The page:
82% of undergraduates and 6% of graduate students living on campus have terminated their housing contracts by the March 29 deadline, according to UC San Diego Associate Director of Communications Leslie Sepuka. There were 11,687 undergraduates and 3,531 graduate students housed on campus at the start of the 2019–20 school year.
UCSD Housing Dining Hospitality (HDH) and Chancellor Pradeep Khosla urged students to move out of on-campus housing as a part of emergency measures to decrease the number of people on campus and mitigate the spread of COVID-19. Contract terminations for Spring Quarter 2020 prior to March 29 will result in a prorated housing refund.
According to the campus notice, only students who fulfill the following criteria should remain on campus: those without stable housing or are from food-insecure households, are unable to travel home due to safety concerns, or lack accommodations for virtual instruction.
The push to reduce campus population density has brought increasing uncertainty to many students who are planning to move home as well as those who will be staying on campus for the spring.
“It’s been really hard,” said Kayla Monnette, a second-year Cognitive Science Machine Learning major in Eleanor Roosevelt College. Monnette said that she is fearful about getting her family sick. “This is my only residence, there isn’t a place for me at my parents’ home. My parents live in a small residence. If I stayed on the couch at home, it would be hard to do my studies. I wouldn’t even be able to come home because my brother is immunocompromised.”
The remaining on-campus residents will be relocated to single rooms within their respective college housing to maintain social distancing. Redistribution to different housing spaces will not alter a student’s original housing contract or fees.
Monnette further explained her frustrations regarding HDH’s transparency: “[The] [n]ew directive is good, but I don’t feel comfortable being stranded completely by myself. I do not feel safe; my roommate was going to come back just to live with me, so I wouldn’t be alone, but now she has to cancel her contract since she wouldn’t be able to live with me anyways.”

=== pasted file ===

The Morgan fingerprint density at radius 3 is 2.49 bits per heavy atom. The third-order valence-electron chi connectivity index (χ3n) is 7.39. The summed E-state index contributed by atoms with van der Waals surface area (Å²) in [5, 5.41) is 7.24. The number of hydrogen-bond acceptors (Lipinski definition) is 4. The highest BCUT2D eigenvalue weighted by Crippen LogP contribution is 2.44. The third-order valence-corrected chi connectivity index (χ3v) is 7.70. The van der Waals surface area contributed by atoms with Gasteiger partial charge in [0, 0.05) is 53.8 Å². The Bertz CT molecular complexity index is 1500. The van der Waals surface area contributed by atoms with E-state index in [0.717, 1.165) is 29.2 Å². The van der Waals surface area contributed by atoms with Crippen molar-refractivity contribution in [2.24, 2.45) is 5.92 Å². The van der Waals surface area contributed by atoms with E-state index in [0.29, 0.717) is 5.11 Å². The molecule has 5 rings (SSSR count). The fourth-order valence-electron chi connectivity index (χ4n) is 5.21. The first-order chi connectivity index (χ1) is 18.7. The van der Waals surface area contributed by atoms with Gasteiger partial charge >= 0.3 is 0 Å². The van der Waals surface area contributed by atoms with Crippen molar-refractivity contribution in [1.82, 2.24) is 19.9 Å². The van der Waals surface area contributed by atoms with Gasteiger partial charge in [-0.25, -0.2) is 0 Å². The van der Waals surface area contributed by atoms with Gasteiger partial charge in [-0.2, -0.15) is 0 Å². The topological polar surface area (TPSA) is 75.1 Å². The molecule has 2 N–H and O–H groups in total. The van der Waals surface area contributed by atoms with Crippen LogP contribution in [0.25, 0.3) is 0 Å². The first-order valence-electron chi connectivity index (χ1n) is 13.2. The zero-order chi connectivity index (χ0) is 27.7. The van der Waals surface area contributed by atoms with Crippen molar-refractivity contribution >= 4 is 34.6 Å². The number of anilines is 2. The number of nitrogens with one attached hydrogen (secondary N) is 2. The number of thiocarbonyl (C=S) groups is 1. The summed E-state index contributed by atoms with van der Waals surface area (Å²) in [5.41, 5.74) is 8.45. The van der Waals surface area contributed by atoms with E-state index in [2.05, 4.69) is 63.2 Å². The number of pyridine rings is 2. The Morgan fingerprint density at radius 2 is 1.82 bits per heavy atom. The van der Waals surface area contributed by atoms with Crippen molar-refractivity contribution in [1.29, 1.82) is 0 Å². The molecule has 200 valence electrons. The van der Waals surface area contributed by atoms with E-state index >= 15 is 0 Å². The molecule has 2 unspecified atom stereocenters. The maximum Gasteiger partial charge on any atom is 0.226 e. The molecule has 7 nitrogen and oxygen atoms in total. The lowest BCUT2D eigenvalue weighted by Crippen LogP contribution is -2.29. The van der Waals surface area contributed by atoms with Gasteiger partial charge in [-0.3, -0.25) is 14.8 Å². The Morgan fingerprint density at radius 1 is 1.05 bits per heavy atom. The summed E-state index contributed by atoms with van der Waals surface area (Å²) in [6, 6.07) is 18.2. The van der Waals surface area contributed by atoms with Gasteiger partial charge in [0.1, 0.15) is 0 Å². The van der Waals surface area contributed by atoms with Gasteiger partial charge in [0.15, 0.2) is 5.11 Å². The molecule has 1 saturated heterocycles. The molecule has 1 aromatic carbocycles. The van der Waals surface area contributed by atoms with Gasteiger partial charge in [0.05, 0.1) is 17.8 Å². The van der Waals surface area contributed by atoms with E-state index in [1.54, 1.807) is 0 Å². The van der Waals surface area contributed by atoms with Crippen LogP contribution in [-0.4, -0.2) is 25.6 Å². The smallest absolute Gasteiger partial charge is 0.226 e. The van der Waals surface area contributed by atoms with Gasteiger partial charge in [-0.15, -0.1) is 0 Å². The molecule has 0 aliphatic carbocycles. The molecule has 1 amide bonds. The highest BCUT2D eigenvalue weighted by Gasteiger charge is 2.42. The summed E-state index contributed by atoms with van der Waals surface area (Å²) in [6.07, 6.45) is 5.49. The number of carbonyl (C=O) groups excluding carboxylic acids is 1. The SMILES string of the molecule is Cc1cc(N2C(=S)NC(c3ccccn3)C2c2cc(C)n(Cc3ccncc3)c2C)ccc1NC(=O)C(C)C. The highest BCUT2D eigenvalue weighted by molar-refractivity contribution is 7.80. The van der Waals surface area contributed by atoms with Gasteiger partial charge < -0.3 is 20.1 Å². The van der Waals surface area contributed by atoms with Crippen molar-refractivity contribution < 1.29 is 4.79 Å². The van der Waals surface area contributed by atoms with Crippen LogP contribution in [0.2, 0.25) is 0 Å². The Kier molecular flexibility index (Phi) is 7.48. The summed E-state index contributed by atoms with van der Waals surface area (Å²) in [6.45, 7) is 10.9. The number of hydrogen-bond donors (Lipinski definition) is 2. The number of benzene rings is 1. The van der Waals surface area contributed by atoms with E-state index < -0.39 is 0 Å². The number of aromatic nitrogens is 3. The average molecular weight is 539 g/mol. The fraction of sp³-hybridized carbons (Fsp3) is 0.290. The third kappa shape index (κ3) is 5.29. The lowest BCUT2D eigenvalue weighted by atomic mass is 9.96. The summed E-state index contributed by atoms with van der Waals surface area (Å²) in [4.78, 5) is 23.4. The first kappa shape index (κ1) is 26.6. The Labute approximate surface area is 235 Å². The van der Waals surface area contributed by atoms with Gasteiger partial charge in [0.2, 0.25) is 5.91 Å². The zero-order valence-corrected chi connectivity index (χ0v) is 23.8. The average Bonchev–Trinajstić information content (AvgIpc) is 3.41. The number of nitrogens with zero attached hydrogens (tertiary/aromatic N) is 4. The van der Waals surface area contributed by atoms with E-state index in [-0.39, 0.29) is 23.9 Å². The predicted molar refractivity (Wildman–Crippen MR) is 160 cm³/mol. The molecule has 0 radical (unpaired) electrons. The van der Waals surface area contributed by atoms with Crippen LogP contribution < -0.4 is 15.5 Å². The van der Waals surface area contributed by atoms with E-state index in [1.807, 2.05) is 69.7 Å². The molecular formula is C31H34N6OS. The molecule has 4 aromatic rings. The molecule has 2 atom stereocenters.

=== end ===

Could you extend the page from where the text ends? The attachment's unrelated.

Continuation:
HDH, in accordance with California Governor Gavin Newsom’s executive stay-at-home order, shut down services deemed nonessential and has implemented several initiatives to further limit student gathering, while continuing to provide services to students still living on campus. These services include: having all food served in to-go containers, the removal of all seating availability in dining halls, and providing pre-packaged/ready-to-serve food on hand to minimize time spent waiting and emphasize social distancing.
On March 29, Chancellor Khosla sent out a campus-wide notice asking campus residents returning from New York, New Jersey and Louisiana, states with Centers for Disease Control and Prevention (CDC) travel advisories, or in Louisiana’s case, the second highest per-capita death toll, to self-isolate for 14 days. Self-isolation will only be done in completely vacant housing units with HDH providing meals via delivery service.
A vacant UCSD campus dorm will also be used to house patients, in an effort to ease the effects of an expected increase of COVID-19 patients at local hospitals. The goal is to take in patients that are too sick to return home, but no longer need to remain in the hospital, though the number of patients and the specific location have yet to be confirmed.
Two students, who were in close contact with one another, tested positive for COVID-19 and are currently in isolation receiving care, according to the Triton Alerts sent out. It is not verifiable at this time where on campus these students are housed. More information regarding the notices can be found here.
Sahana Narayan is an Assistant News Editor for The Triton. You can follow her @saharadesert00. Outgoing Managing Editor Ethan Edward Coston contributed to the research and reporting for this article. You can follow him @Ethan4Books.